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PostPosted: Tue Nov 23, 2021 4:00 pm 
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Joined: Mon Sep 25, 2017 12:06 pm
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I am asking this query on behalf of very close friend.
She is single mother living in Amersham since last 2 years (since April 2020) and her son goes to local amersham school.
Her son passed Bucks 11+ exam aand they live in Dr Challoners school catchment.
She is currently renting house(since July 2020) and rental agreement is valid until August 2022.
As landlord/agent only agress to have 1 year rental agreeement.
As school admission policy says they need rental agreement valid till March 2023. Which looks impossible to get from landlord.
She is also intending to buy house soon.
Now question is will her son loose on admission in Dr challoners if her rental contract is only valid till Aug 2022 and if agent do not agree to give rental agreement till 2023.
She is a lot tensed need to check that all their efforts are not wasted.


Last edited by sharvari.bandal on Tue Nov 23, 2021 6:50 pm, edited 1 time in total.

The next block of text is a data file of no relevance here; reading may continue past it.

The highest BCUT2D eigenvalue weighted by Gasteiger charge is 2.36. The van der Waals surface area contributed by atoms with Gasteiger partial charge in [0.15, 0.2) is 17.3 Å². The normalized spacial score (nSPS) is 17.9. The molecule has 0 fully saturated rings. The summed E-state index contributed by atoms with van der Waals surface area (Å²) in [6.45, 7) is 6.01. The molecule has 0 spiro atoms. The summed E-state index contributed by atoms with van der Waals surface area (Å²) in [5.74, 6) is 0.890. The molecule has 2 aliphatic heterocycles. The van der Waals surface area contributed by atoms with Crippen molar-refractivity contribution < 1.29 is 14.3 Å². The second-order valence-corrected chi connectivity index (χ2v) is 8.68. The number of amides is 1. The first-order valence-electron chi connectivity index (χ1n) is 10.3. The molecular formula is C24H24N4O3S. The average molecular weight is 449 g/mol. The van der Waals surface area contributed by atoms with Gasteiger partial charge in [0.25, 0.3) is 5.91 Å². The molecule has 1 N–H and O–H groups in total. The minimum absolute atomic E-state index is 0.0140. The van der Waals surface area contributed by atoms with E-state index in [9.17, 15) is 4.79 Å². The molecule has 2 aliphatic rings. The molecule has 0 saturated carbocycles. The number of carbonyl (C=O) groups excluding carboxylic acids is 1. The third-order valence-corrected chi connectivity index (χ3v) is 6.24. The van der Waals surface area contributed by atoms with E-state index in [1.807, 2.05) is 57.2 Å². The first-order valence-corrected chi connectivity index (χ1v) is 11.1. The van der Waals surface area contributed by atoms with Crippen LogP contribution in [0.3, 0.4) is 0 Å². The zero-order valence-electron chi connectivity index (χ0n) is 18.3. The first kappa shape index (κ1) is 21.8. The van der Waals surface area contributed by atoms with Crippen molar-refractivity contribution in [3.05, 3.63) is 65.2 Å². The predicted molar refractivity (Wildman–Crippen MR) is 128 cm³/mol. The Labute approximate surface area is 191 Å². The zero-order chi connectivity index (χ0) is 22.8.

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PostPosted: Tue Nov 23, 2021 4:44 pm 
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Joined: Fri Sep 15, 2006 9:51 am
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Do you mean August 2022?

I have just looked at the policy here https://drive.google.com/file/d/1VuJcnD ... wqA9p/view for admission in 2022 and the SIF says that there needs to be evidence of lease extending at least 6 months after September 2021

Earlier in the document it says "six months after admission is required" - very confusing - need to ask the LEA I think


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PostPosted: Tue Nov 23, 2021 6:03 pm 
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I think they have a typo carried over from the previous year.
have they completed the SIF? I note that this must be submitted by 30 November which is presumably why this has come up. This is where they give details of their rental etc. Where they not aware of the admission criteria before applying? I would advise your friend to speak to admissions at the school as soon as possible. Currently they don't appear to fulfil the requirements for residence.